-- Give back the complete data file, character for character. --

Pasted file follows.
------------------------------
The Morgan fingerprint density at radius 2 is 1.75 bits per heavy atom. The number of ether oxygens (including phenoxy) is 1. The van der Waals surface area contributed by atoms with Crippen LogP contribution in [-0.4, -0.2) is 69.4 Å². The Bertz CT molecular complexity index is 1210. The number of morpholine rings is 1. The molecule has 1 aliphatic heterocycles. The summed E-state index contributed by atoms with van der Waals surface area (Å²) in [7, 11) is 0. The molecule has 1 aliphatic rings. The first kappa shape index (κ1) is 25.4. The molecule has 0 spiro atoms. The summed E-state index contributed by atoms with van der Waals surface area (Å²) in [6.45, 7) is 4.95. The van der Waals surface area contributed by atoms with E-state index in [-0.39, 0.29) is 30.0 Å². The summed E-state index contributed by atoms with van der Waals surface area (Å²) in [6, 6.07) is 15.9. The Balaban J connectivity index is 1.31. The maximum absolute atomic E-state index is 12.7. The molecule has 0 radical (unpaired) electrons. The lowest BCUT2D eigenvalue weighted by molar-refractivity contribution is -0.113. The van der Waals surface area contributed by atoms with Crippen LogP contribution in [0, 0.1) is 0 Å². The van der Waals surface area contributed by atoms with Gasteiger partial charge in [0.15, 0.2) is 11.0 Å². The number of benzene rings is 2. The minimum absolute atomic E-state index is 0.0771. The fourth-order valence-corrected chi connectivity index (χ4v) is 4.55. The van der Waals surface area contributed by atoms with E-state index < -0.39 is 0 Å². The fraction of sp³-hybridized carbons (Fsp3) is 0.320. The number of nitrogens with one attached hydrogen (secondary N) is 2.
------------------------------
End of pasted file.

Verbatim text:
The Morgan fingerprint density at radius 2 is 1.75 bits per heavy atom. The number of ether oxygens (including phenoxy) is 1. The van der Waals surface area contributed by atoms with Crippen LogP contribution in [-0.4, -0.2) is 69.4 Å². The Bertz CT molecular complexity index is 1210. The number of morpholine rings is 1. The molecule has 1 aliphatic heterocycles. The summed E-state index contributed by atoms with van der Waals surface area (Å²) in [7, 11) is 0. The molecule has 1 aliphatic rings. The first kappa shape index (κ1) is 25.4. The molecule has 0 spiro atoms. The summed E-state index contributed by atoms with van der Waals surface area (Å²) in [6.45, 7) is 4.95. The van der Waals surface area contributed by atoms with E-state index in [-0.39, 0.29) is 30.0 Å². The summed E-state index contributed by atoms with van der Waals surface area (Å²) in [6, 6.07) is 15.9. The Balaban J connectivity index is 1.31. The maximum absolute atomic E-state index is 12.7. The molecule has 0 radical (unpaired) electrons. The lowest BCUT2D eigenvalue weighted by molar-refractivity contribution is -0.113. The van der Waals surface area contributed by atoms with Crippen LogP contribution in [0, 0.1) is 0 Å². The van der Waals surface area contributed by atoms with Gasteiger partial charge in [0.15, 0.2) is 11.0 Å². The number of benzene rings is 2. The minimum absolute atomic E-state index is 0.0771. The fourth-order valence-corrected chi connectivity index (χ4v) is 4.55. The van der Waals surface area contributed by atoms with E-state index < -0.39 is 0 Å². The fraction of sp³-hybridized carbons (Fsp3) is 0.320. The number of nitrogens with one attached hydrogen (secondary N) is 2.